Flowing westwards down from the mighty central mountains towards Taichung city and the coast, the Dajia River (one of Taiwan’s major waterways) cuts a magnificent gorge through the foothills of the Snow Mountain Range, threaded by highway eight (the Central Cross-island Highway). Before part of the road was severely damaged during the great 921 Earthquake in 1999, the highway connected Taichung with Hualien on the east coast, climbing over the Snow and Central Mountain Ranges. Once one of Taiwan’s best road trips, part of the western half of the highway remains closed in early 2016, although there are persistent rumors that the road may eventually reopen.
Until that day, heading eastwards from Dongshih (東勢), just east of Taichung city, highway eight can be followed for only about 35 kilometers, till just after the hot spring resort village of Guguan (谷關), beyond which a roadblock bars further progress. It’s a very scenic drive out there, however, and Guguan itself (apart from the charms of its hot spring resorts and hot spring park) has a magnificent setting, deep in the Dajia River gorge.
For hikers, Guguan is famed for the Seven Heroes (谷關七雄), a set of nearby peaks that are popular (although fairly strenuous) day hikes, all starting in or near Guguan. The seven peaks, which have both Japanese and Chinese names (Guguan was one of the three main logging areas in Taiwan during the Japanese colonial era), range in height from 1,300 meters to over 2,300 meters high. All seven are reached by well-maintained, easy-to-follow trails, but most are steep and strenuous climbs (with a vertical ascent on each of between 700 and 1,200 meters), and should only attempted by reasonably fit hikers. Other trails connect several of the peaks together, and connect the peaks to the north of highway eight with the Daxueshan Forest Road further north, but most of these are in poor shape, and several have a reputation for being badly eroded and dangerous, so check the conditions before attempting any of these other trails.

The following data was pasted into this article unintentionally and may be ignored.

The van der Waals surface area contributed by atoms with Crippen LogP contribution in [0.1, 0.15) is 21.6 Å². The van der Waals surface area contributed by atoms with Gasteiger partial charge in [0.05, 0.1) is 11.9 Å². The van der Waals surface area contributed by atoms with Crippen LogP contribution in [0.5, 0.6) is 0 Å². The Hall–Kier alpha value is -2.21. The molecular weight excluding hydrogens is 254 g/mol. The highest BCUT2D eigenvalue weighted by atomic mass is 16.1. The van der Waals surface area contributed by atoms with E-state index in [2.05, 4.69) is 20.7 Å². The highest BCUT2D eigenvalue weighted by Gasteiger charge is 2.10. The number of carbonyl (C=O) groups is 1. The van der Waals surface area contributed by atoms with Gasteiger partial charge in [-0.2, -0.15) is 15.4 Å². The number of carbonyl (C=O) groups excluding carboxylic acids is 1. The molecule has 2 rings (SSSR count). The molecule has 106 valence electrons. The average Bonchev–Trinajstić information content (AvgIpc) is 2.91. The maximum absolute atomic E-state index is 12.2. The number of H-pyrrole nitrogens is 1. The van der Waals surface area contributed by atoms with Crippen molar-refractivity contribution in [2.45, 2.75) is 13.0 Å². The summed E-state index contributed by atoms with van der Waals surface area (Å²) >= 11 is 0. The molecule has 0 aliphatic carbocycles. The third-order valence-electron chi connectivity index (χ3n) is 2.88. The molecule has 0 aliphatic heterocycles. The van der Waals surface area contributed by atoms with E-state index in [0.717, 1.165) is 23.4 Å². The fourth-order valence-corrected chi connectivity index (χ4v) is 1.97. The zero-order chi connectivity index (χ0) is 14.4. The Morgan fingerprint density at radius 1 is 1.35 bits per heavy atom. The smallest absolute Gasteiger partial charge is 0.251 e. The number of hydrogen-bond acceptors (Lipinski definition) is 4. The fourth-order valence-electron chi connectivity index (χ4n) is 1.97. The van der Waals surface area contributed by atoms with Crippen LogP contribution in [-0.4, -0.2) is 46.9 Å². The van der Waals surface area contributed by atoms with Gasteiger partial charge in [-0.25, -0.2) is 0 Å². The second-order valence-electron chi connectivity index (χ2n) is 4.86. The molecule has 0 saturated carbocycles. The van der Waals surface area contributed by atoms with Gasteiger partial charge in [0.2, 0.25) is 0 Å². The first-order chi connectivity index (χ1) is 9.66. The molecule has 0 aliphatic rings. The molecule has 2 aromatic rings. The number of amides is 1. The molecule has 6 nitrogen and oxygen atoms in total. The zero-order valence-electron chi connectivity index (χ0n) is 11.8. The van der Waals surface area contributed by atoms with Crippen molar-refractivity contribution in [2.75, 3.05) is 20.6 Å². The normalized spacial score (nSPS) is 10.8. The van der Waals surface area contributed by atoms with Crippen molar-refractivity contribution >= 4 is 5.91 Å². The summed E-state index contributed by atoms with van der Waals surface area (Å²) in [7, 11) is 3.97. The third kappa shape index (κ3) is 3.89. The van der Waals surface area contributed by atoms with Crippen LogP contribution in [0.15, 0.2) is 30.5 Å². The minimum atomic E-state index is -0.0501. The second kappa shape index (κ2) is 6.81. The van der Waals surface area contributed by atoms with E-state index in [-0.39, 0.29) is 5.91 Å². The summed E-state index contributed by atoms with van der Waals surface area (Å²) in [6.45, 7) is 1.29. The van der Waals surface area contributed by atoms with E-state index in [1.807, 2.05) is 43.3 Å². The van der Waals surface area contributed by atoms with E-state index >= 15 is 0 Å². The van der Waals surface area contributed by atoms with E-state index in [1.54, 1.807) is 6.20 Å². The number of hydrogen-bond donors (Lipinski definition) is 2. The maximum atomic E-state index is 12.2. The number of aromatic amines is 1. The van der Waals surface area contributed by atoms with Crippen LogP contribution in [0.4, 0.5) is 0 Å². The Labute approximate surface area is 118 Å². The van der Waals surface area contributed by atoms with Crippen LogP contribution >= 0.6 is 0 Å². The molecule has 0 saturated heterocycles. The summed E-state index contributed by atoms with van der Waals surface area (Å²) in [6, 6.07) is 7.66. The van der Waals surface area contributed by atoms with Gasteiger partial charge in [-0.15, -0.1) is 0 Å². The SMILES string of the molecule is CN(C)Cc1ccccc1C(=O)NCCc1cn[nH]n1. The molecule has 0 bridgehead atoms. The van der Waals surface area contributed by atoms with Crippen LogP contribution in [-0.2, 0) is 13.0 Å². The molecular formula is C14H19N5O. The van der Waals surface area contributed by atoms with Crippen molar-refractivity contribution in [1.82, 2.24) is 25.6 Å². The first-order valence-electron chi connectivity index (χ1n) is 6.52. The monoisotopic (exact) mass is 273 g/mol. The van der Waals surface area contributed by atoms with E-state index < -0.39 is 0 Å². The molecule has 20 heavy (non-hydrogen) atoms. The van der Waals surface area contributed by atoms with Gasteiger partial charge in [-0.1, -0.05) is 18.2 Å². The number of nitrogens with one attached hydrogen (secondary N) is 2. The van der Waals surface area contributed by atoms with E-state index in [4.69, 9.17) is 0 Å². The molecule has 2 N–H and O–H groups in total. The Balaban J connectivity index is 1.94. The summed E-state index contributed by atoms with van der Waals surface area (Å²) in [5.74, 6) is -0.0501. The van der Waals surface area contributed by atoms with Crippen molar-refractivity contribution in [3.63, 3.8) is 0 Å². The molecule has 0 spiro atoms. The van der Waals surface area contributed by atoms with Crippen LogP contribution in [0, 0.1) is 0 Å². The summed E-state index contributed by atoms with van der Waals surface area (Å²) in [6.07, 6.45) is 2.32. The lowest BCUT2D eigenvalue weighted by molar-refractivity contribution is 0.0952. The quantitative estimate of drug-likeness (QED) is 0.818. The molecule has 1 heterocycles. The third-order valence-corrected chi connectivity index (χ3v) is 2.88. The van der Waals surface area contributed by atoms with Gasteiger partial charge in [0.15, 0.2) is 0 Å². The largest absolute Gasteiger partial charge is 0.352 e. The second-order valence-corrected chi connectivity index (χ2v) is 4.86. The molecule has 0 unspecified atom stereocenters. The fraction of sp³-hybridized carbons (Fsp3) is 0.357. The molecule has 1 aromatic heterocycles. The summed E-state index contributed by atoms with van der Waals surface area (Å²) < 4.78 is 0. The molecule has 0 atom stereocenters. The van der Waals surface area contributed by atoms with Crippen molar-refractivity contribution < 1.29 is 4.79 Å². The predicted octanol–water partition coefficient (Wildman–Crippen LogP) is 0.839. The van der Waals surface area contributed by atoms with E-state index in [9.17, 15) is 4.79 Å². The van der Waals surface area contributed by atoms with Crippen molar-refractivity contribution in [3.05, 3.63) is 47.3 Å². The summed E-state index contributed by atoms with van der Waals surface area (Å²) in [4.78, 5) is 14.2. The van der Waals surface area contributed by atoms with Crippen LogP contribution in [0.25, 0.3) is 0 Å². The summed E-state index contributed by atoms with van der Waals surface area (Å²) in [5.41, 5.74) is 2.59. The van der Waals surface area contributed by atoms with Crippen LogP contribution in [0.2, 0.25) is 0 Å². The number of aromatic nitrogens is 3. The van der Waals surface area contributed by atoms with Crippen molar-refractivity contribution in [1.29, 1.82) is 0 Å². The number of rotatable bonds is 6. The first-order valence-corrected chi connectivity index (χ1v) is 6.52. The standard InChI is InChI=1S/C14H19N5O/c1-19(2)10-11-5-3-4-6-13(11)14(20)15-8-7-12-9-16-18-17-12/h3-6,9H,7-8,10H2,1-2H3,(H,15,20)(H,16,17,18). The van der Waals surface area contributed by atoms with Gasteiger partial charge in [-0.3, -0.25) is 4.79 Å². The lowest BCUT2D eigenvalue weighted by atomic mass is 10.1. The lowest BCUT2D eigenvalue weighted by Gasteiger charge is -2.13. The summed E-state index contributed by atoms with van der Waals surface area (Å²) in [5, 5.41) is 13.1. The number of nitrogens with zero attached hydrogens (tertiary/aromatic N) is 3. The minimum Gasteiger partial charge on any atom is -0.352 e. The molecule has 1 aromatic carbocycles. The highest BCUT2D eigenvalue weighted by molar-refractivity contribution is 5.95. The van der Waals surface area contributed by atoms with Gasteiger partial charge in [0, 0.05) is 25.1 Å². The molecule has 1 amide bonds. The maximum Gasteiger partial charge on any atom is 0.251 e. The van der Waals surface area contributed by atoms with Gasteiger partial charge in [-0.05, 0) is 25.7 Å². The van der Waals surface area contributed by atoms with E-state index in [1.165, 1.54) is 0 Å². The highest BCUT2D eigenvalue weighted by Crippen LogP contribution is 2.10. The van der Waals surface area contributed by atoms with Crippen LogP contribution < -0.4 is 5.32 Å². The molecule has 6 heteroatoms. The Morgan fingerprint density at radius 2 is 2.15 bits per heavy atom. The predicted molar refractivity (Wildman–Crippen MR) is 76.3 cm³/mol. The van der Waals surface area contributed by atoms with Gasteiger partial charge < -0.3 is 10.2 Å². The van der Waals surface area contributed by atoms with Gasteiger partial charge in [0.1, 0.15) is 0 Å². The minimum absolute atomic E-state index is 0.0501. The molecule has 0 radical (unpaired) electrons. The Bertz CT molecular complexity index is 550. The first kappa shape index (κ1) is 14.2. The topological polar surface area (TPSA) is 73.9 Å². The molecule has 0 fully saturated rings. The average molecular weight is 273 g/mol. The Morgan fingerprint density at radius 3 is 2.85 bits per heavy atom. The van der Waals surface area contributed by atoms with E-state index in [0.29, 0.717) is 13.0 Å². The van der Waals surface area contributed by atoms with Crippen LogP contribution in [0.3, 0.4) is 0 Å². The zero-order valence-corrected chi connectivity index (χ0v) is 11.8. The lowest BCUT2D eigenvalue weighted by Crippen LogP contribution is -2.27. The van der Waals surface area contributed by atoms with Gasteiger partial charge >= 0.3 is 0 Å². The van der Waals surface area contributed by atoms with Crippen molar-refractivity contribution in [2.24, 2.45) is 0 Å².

No. 7: Mount Tangmadan
The seventh and lowest of the seven heroes, Mt. Tangmadan (唐麻丹山; 1,305 meters) is the shortest hike (just over 5 kilometers return; allow 3-4 hours), and with the least vertical ascent, but because the trail is so short it’s among the steepest and rockiest. There are two trailheads, the main one starting at Tongxin Bridge (同心橋), just south of highway 8, eight kilometers west of Guguan village. Right from the start it’s a steep, rocky climb as the trail threads a narrow ridge with precipitous drops on either side and passes fine old trees with gnarled roots snaking over the exposed rock. Keep straight ahead at the junction and the trail continues steeply upwards to the compact summit, with partial but impressive views.
Follow the trail ahead down the other side and it descends to another junction. The short (but also steep) side trail on the right drops down to the Songhe Stream, where a raised wooden boardwalk leads up the short gorge to the small but lovely Butterfly Valley Waterfall (蝴蝶谷瀑布). A deep pool at the base is great for swimming, but remember there’s still a steep climb back to the main path (and a steep, knee-jarring descent back to the trailhead!). Tangmadan is the shortest trail, both time- and distance-wise, of the seven, but it’s quite a tough walk. It’s often said to be the easiest of the seven to climb, but this is not the case – the unremittingly steep, rocky conditions make it among the more tiring peaks to summit.
No. 6: Mount Baimao
Mt. Baimao (白毛山; 1,522 meters) is one of the finest of the seven peaks, with great views from the summit, and a short but interesting (and oft-photographed) stretch just before the top along a knife-edge ridge, giving incredible views in clear weather. It’s also an easier climb than Mt. Tangmadan, even though the hike takes considerably longer; allow 5-6 hours return. Once again there are two routes, although most hikers approach from the north, crossing Ma-anba (馬鞍霸) dam. Scooter riders can cross the dam and follow the narrow road downstream on the far side, past the trail that cuts off a long bend as it winds uphill, almost to the trailhead itself. By car, stop either on highway eight, or cross the dam and park on the far side, then walk from there, turning left at the signposted path that short-cuts the road up to the true trailhead.
From the summit a much shorter (and less interesting) trail connects with the second trailhead, down a series of narrow roads way south of highway eight, and probably only accessible by scooter drivers.
No. 5: Mount Dongmao
Easily the easiest of the Seven Heroes to climb, Mt. Dongmao (東卯山; 1,690 meters) is reached by a long but amazingly gentle trail (especially since it’s the sharpest and shapeliest of the seven peaks, with 900 meters of vertical ascent). The trail ascends gently almost the whole way from the trailhead, which lies next to Guguan Monastery (see below), where most hikers doing a couple of the seven peaks stay the night. The boulder-strewn summit also commands the finest view of the seven.